Person of the Millennium
June 24, 2009
While this contribution comes a full decade after the topic was being debated more generally, for some reason I have found myself musing over the question of who should be declared the most influential person of the last millennium. Allowing for the fact that evaluating the influence of any one individual on history is impossible and comparing the influence of different individuals even more so, I cannot help but to venture a proposition. I would put forward Queen Elizabeth I (1533 – 1603).
From the list of candidates, we find the names of scientists, artists, thinkers, inventors, activists and political leaders. Of these, the influence of scientists, artists, thinkers and inventors is almost universally overstated, along with the associated declarations of originality. The influence of activists has been more substantial in that the impression made on social patterns can be remarkably resilient over time. Looking into the yet earlier millennium, we would classify the founders of the major religions that grew in those years as activists whose impact has been amplified over time rather than dampened. Within the millennium in question (1001-2000), the greatest influence would appear to have been wielded by what we might term activist political leaders, people who controlled various mechanisms of power and leveraged them in an influential way. Of these, many have been influential thanks to their generally destructive exploits. Fortunately some of these activist political leaders did manage to achieve surprisingly positive effects with some of these finding their way down to the better features of the modern world. It is from this latter category that the “person of the millennium” should be chosen.
In the case of Queen Elizabeth I, the most notable feature of her besieged reign as the Queen of England is her striking a tactical balance that placed tolerance and compromise as the core building blocks of political stability. That striking and sustaining this balance was hugely difficult for her is beyond question. That it also demanded tremendous skill and strength similarly cannot be questioned. It proved to be an essential stroke and English history since that period can in many ways be seen first as a struggle to maintain this balance on a number of occasions and then as a period of growth and expansion that this balance made possible. Clearly, a great many threads fed into the circumstances that Elizabeth found herself thrust into and some of these threads in fact made this form of political balance possible. But the appearance of a character of the strength and skill of Elizabeth proved critical at this juncture and the path she chose to uphold left an indelible mark on not only English history but that of the entire world.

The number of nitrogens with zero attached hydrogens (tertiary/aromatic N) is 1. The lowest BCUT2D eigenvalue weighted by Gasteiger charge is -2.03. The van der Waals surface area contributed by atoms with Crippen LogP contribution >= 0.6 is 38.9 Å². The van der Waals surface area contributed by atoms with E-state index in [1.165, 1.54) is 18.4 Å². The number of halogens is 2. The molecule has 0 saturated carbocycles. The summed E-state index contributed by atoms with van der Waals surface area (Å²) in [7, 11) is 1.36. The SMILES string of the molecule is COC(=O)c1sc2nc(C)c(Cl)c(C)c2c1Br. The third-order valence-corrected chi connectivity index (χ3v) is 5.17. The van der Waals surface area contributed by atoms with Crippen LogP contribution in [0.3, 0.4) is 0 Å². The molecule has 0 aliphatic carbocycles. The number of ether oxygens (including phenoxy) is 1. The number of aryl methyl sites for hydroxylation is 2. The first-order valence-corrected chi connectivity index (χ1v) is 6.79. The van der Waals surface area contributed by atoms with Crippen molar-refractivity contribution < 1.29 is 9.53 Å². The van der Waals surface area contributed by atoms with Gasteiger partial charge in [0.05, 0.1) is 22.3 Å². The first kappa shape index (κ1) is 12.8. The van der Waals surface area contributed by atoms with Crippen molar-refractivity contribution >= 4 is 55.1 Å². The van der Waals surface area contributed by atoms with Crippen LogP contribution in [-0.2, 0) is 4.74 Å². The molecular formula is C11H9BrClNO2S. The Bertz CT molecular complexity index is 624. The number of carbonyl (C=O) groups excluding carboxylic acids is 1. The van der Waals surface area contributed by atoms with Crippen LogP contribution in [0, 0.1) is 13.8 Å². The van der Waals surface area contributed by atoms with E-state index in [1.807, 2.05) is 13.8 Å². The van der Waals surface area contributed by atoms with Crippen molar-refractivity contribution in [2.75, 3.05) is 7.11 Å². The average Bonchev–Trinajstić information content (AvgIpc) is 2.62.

The elevation of Queen Elizabeth I to the place of person of the millennium thus depends on two claims. One is that the principles of tolerance and compromise have been essential to the evolution and operation of democratic government and that balanced democracy, in general, has been one of the most notable millennial accomplishments. The second claim is that the influence among nations of the United Kingdom is without equal in the latter half of the millennium - in leading the world into industrialization, in casting many features of modern globalization through the spread and evolution of its colonial empire, and in providing such resolute leadership in opposing the militant imperialism that surfaced in the twentieth century. These are two claims that can be challenged but I feel completely confident in defending them.
The fact that this claim establishes a woman as the person of the millennium is also noteworthy. It is indeed incredible that she was able to make such a mark on history as a woman at a time when the landscape of power was entirely dominated by men (substantially more so than today, without this suggesting that the playing field is now level). Turning these observations on their head, one might begin to muse about whether the particular balance that she was able to strike would have come to pass had the person of the millennium been a man.
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